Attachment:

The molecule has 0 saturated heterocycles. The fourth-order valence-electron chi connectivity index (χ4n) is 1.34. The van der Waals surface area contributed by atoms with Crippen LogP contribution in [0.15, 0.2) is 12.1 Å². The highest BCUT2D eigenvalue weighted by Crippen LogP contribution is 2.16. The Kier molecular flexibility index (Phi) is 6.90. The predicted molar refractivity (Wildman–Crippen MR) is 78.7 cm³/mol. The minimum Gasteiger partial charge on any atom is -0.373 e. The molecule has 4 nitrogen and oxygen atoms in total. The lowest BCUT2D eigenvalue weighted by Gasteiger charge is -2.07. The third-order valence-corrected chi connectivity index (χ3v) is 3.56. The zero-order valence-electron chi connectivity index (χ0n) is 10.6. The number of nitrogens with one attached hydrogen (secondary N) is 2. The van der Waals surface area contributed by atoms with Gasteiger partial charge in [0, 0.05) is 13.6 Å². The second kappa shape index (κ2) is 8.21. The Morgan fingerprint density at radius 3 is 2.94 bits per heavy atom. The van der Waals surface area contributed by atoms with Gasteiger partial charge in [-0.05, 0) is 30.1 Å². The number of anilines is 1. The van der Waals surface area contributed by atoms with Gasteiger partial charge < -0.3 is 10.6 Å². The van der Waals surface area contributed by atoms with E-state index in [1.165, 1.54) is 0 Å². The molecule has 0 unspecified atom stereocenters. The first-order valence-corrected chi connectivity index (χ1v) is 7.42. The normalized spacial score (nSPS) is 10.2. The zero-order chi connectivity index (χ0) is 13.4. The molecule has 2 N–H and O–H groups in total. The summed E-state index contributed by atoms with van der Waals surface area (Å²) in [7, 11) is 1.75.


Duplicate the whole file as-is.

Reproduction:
The molecule has 0 saturated heterocycles. The fourth-order valence-electron chi connectivity index (χ4n) is 1.34. The van der Waals surface area contributed by atoms with Crippen LogP contribution in [0.15, 0.2) is 12.1 Å². The highest BCUT2D eigenvalue weighted by Crippen LogP contribution is 2.16. The Kier molecular flexibility index (Phi) is 6.90. The predicted molar refractivity (Wildman–Crippen MR) is 78.7 cm³/mol. The minimum Gasteiger partial charge on any atom is -0.373 e. The molecule has 4 nitrogen and oxygen atoms in total. The lowest BCUT2D eigenvalue weighted by Gasteiger charge is -2.07. The third-order valence-corrected chi connectivity index (χ3v) is 3.56. The zero-order valence-electron chi connectivity index (χ0n) is 10.6. The number of nitrogens with one attached hydrogen (secondary N) is 2. The van der Waals surface area contributed by atoms with Gasteiger partial charge in [0, 0.05) is 13.6 Å². The second kappa shape index (κ2) is 8.21. The Morgan fingerprint density at radius 3 is 2.94 bits per heavy atom. The van der Waals surface area contributed by atoms with Gasteiger partial charge in [-0.05, 0) is 30.1 Å². The number of anilines is 1. The van der Waals surface area contributed by atoms with Gasteiger partial charge < -0.3 is 10.6 Å². The van der Waals surface area contributed by atoms with E-state index in [1.165, 1.54) is 0 Å². The molecule has 0 unspecified atom stereocenters. The first-order valence-corrected chi connectivity index (χ1v) is 7.42. The normalized spacial score (nSPS) is 10.2. The zero-order chi connectivity index (χ0) is 13.4. The molecule has 2 N–H and O–H groups in total. The summed E-state index contributed by atoms with van der Waals surface area (Å²) in [7, 11) is 1.75.